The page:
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In bash, you can use !* to get all the arguments from the previous command. As an example, if you did cp /some/path /some/other/path and then did mv !*, the second command would be expanded to mv /some/path /some/other/path.

Is there anything like this that can be used to access a specific argument from a command instead of all of them?

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up vote 34 down vote accepted

In !*, ! is the history expansion prefix, and * is the word designator that means all arguments. You can memorize the general syntax as bang-line-colon-column (!line:column). There are many possible shortcuts: the default line is the previous line, the default column specifier is “all”, and you can leave off the colon if the column specifier is non-numeric (but !3 would mean line 3). You can use !:0 to refer to the command name, !:1, !:2, etc, to refer to successive arguments, !:$ for the last word, !:* for all arguments, and more.

See also this post by Michael Mrozek at Unix Stack Exchange.

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I tried it myself and this didn't work, however. After looking at the post by Michale Mrozek, it says to use !:1, !:2. After using the version with the colons, it worked. – Wuffers Nov 14 '10 at 23:41
@MrMan: Oops, right, if you leave off the colon with a number, the number is interpreted as a line number. Sorry about that. – Gilles Nov 15 '10 at 18:57
No problem. So, then I assume that doing !1:1 would point to the first argument of the first line? – Wuffers Nov 17 '10 at 2:00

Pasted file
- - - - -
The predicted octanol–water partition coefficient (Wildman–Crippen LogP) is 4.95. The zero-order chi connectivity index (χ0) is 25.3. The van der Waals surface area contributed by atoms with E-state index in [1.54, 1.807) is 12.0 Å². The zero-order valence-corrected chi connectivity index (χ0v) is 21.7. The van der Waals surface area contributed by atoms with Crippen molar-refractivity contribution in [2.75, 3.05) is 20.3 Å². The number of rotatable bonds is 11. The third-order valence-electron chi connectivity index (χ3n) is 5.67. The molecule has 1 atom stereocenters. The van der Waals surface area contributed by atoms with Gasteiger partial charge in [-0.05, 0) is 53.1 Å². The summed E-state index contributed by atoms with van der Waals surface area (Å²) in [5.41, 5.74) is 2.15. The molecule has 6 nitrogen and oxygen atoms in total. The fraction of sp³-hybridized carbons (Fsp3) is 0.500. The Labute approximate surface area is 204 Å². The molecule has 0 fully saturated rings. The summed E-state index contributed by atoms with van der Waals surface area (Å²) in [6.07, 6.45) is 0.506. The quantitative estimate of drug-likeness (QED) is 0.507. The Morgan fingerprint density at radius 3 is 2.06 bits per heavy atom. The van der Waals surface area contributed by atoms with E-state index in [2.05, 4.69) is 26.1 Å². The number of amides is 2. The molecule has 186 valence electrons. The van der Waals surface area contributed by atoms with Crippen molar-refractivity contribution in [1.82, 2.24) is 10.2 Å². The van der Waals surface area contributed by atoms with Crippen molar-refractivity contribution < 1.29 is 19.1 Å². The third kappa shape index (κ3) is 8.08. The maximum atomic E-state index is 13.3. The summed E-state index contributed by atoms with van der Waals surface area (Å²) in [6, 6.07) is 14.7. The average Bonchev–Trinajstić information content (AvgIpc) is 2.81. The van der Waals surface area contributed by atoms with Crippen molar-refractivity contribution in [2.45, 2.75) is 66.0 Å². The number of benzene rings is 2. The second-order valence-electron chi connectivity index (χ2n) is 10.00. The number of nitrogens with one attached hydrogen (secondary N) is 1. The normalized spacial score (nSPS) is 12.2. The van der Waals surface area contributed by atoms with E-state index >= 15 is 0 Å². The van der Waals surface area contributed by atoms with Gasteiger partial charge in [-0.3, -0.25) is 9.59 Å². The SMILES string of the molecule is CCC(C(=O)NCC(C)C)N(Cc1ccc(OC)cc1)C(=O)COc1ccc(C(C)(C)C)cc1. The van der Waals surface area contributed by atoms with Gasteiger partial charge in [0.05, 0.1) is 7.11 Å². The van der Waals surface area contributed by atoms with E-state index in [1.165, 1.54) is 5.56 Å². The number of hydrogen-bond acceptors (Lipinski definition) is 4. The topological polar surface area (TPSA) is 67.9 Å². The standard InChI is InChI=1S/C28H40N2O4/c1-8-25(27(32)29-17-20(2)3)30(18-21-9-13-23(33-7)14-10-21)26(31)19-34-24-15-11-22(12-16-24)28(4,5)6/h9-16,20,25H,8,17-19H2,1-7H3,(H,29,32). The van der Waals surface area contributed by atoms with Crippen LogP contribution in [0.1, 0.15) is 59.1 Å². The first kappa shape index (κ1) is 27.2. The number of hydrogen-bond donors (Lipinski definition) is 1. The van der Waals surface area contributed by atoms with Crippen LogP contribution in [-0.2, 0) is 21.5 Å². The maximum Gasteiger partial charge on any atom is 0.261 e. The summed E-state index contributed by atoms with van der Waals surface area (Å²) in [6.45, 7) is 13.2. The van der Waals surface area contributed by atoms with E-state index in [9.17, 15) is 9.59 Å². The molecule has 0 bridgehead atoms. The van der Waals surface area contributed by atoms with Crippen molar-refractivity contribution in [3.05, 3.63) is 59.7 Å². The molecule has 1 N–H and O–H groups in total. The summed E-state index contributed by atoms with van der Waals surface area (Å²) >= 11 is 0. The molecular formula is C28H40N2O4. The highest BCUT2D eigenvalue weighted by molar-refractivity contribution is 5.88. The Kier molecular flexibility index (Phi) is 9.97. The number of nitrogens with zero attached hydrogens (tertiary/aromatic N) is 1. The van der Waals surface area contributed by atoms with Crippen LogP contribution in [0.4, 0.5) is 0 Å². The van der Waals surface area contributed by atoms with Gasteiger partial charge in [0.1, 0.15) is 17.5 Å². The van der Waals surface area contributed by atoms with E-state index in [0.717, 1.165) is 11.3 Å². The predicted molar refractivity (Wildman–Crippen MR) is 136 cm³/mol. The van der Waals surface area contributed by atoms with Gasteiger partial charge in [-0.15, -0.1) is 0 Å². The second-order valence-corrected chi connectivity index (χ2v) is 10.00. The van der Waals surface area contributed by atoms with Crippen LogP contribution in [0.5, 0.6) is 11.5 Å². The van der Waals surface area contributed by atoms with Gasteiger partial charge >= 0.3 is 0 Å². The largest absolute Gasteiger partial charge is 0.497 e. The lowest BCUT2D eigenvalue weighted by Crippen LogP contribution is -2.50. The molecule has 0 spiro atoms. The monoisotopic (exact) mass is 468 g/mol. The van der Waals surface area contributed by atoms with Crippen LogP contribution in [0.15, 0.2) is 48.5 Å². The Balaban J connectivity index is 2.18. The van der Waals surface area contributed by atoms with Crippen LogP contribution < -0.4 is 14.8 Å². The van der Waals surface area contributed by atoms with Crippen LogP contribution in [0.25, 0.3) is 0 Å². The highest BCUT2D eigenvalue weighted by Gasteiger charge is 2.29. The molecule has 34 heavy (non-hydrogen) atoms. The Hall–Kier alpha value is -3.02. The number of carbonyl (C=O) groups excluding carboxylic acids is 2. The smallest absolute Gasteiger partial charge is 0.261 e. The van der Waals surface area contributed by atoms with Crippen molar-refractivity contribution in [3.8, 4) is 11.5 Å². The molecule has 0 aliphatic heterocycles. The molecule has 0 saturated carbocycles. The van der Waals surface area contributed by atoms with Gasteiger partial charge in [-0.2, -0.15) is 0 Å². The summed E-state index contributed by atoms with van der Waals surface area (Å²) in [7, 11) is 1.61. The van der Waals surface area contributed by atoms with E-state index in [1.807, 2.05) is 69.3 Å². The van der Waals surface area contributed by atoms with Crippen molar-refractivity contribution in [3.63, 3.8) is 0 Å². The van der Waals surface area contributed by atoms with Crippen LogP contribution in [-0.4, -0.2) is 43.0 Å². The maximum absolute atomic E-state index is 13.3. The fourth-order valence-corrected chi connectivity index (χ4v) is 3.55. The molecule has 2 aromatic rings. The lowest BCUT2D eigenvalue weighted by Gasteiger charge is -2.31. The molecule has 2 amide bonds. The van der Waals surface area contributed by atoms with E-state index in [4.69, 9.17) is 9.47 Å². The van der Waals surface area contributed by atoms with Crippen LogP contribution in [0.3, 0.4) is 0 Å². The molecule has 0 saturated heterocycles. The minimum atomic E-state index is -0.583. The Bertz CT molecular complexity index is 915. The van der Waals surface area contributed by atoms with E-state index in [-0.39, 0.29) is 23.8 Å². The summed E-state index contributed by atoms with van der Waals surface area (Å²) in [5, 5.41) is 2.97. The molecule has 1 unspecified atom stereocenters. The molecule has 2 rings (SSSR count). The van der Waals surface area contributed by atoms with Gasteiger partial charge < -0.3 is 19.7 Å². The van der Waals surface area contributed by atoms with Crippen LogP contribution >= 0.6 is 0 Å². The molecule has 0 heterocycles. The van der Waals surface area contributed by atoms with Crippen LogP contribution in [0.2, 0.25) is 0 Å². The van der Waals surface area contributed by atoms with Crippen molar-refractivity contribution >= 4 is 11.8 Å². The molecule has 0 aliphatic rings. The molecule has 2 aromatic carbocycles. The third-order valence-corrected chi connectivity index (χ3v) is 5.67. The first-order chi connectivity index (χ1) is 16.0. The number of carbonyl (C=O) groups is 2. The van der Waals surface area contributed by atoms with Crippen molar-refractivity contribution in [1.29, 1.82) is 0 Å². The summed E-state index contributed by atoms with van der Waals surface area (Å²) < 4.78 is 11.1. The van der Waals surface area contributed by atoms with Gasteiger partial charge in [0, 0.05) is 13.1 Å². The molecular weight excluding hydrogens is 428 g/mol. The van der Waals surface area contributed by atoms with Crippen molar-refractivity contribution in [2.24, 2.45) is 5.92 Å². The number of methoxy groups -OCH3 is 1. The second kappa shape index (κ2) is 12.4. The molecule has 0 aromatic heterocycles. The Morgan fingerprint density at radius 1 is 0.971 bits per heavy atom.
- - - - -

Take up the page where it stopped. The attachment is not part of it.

Personally, I really dislike this “expansion with exclamation mark” feature which will even disturb if you try echo "Hello World!" in interactive shells (so sourcing scripts that assume they will be run in non-interactive mode won't work at all).

So, I set set +o histexpand and start recalling arguments with the following method:

Esc, 1, Esc, Ctrl-Y => Insert first argument of previous command.

Note that the Esc-trick is because I don't have a meta key.

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I almost never use exclamation points in commands. So the Exclamation point method works perfectly for me. – Wuffers Nov 17 '10 at 1:58
Then enjoy it. Many of the numerous features of your shell are designed for only a few users. – Benoit Nov 17 '10 at 6:29
Actually, you don't have to escape exclamation points. Do echo 'Hello, orld!'. Note the single quotes instead of double ones. – Wuffers Nov 30 '10 at 23:59

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